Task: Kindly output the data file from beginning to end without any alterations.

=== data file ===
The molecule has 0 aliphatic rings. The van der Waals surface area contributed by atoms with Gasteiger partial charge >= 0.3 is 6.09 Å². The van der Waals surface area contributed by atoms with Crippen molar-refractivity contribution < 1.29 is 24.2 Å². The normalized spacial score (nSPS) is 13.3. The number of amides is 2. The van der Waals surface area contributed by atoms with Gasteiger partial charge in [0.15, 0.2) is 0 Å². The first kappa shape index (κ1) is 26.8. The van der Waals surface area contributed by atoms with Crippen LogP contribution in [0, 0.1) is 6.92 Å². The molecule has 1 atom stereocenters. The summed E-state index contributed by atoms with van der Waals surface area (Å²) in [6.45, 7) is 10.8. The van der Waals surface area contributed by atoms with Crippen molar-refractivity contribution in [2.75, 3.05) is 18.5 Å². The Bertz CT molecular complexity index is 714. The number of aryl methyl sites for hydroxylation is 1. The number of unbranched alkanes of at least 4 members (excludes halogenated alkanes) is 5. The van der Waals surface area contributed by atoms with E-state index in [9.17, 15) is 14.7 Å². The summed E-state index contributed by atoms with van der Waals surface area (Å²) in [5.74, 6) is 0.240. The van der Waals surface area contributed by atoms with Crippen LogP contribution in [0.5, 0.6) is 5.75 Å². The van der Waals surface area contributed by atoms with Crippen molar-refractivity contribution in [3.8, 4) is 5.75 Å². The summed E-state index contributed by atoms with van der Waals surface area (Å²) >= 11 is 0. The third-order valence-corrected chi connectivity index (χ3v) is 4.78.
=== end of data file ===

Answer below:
The molecule has 0 aliphatic rings. The van der Waals surface area contributed by atoms with Gasteiger partial charge >= 0.3 is 6.09 Å². The van der Waals surface area contributed by atoms with Crippen molar-refractivity contribution < 1.29 is 24.2 Å². The normalized spacial score (nSPS) is 13.3. The number of amides is 2. The van der Waals surface area contributed by atoms with Gasteiger partial charge in [0.15, 0.2) is 0 Å². The first kappa shape index (κ1) is 26.8. The van der Waals surface area contributed by atoms with Crippen LogP contribution in [0, 0.1) is 6.92 Å². The molecule has 1 atom stereocenters. The summed E-state index contributed by atoms with van der Waals surface area (Å²) in [6.45, 7) is 10.8. The van der Waals surface area contributed by atoms with Crippen molar-refractivity contribution in [2.75, 3.05) is 18.5 Å². The Bertz CT molecular complexity index is 714. The number of aryl methyl sites for hydroxylation is 1. The number of unbranched alkanes of at least 4 members (excludes halogenated alkanes) is 5. The van der Waals surface area contributed by atoms with E-state index in [9.17, 15) is 14.7 Å². The summed E-state index contributed by atoms with van der Waals surface area (Å²) in [5.74, 6) is 0.240. The van der Waals surface area contributed by atoms with Crippen LogP contribution in [0.5, 0.6) is 5.75 Å². The van der Waals surface area contributed by atoms with Crippen molar-refractivity contribution in [3.8, 4) is 5.75 Å². The summed E-state index contributed by atoms with van der Waals surface area (Å²) >= 11 is 0. The third-order valence-corrected chi connectivity index (χ3v) is 4.78.